Figure 5: The malicious links contained in the email
The three above links surfaced by Darktrace are all associated with the Emotet malware, and prompt the user to download a Word file. This document contains a macro with instructions for downloading the actual virus payload.
Another email targeting the same organization contained a header suggesting it was from Vietnam. The sender had never been in any previous correspondence across the business, and the single, isolated link within the email was also revealed to be a 100% rare domain. The website displayed when visiting the domain imitates a legitimate printing business, but appears hastily made and contained a similar malicious payload.
In both cases, Darktrace’s AI recognized these as phishing attempts due to its understanding of normal communication patterns and behavior for the business and held the emails back from the inbox, preventing Emotet from entering the next phase of the attack life cycle.
Case study three: A truly global campaign
Darktrace has seen Emotet in attacks targeting customers around the world, with one of the most recent campaigns aimed at a food production and distribution company in Japan. This customer received six Emotet emails across July 29 and July 30. The senders spoofed Japanese names and some existing Japanese companies, including Mitsubishi. Antigena Email successfully detected and actioned these emails, recognizing the spoofing indicators, ‘unspoofing’ the emails, and converting the attachments.
Figure 6: A second Emotet email targeting an organization in Japan
Revealing a phish
Both the subject line and the filename translate to “Regarding the invoice,” followed by a number and the date. The email imitated a well-known Japanese company (三菱食品(株)), with ‘藤沢 昭彦’ as a common Japanese name and the appended ‘様’ serving a similar function to ‘Sir’ or ‘Dr,’ in a clear attempt to mimic a legitimate business email.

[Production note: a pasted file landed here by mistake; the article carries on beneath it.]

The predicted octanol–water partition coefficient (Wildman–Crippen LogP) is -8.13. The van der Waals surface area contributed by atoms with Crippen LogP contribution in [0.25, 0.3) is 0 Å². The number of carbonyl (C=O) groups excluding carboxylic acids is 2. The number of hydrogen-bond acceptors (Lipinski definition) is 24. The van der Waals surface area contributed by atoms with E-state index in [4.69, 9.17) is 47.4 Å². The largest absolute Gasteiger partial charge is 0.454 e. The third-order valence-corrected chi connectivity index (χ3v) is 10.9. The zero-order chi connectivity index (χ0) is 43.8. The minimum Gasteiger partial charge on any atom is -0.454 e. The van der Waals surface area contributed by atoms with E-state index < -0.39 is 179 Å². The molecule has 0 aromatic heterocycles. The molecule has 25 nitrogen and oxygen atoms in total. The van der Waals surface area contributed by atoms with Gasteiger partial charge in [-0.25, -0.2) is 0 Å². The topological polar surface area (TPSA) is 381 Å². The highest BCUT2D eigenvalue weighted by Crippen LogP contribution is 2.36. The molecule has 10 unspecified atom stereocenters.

A subsequent investigation revealed that the sender’s location was actually Portugal, and the hash values of Microsoft Word attachments were consistent with Emotet. Crucially, at the time of the attack, these file hashes were not publicly associated with any malicious behavior and so could not have been used for initial detection.
Figure 7: Antigena Email shows critical metrics revealing the true source of the email
Surfacing further key metrics behind the email, Antigena Email revealed that the true sender was using a GMO domain name. GMO is a Japanese cloud-hosting company that offers cheap web email services.
Figure 8: Antigena Email reveals the anomalous extensions and mimes
The details of the attachment show that both the extension and mime type is anomalous in comparison to documents this customer commonly exchanges by email.
Figure 9: Antigena Email detects the attempt at inducement
Antigena Email’s models are able to recognize topic anomalies and inducement attempts in emails, regardless of the language they are written in. Despite this email being written in Japanese, Darktrace’s AI was still able to reveal the attempt at inducement, giving the email a high score of 85.
Figure 10: The six successive Emotet emails
The close proximity in which these emails were sent and the fact they all contained URLs consistent with Emotet suggests that they are likely part of the same campaign. Different recipients received the emails from different senders in an attempt to bypass traditional security tools, which are trained to deny-list an individual sender once it is recognized as bad.
A defense in depth
This new campaign and the comeback of the Emotet malware has shown the need for defense in depth – or having multiple layers of security across the different areas of a business, including email, network, cloud and SaaS, and beyond.
Historically, defense in depth has led companies to adopt myriad point solutions, which can be both expensive and challenging to manage. Security leaders are increasingly abandoning point solutions in favor of a single security platform, which not only makes handling the security stack easier and more efficient, but creates synergies between different parts of the platform. Data can be analyzed across different sources and insights drawn from different areas of the organization, helping detect sophisticated attacks that might attempt to exploit a business’ siloed approach to security.
A single platform ultimately reduces the friction for security teams while allowing for effective, company-wide incident investigation. And when a platform approach leverages AI to understand normal behavior rather than looking for ‘known bad’, it can detect unknown and emerging threats – and help prevent damage from being done.
Thanks to Darktrace analyst Beverly McCann for her insights on the above threat find.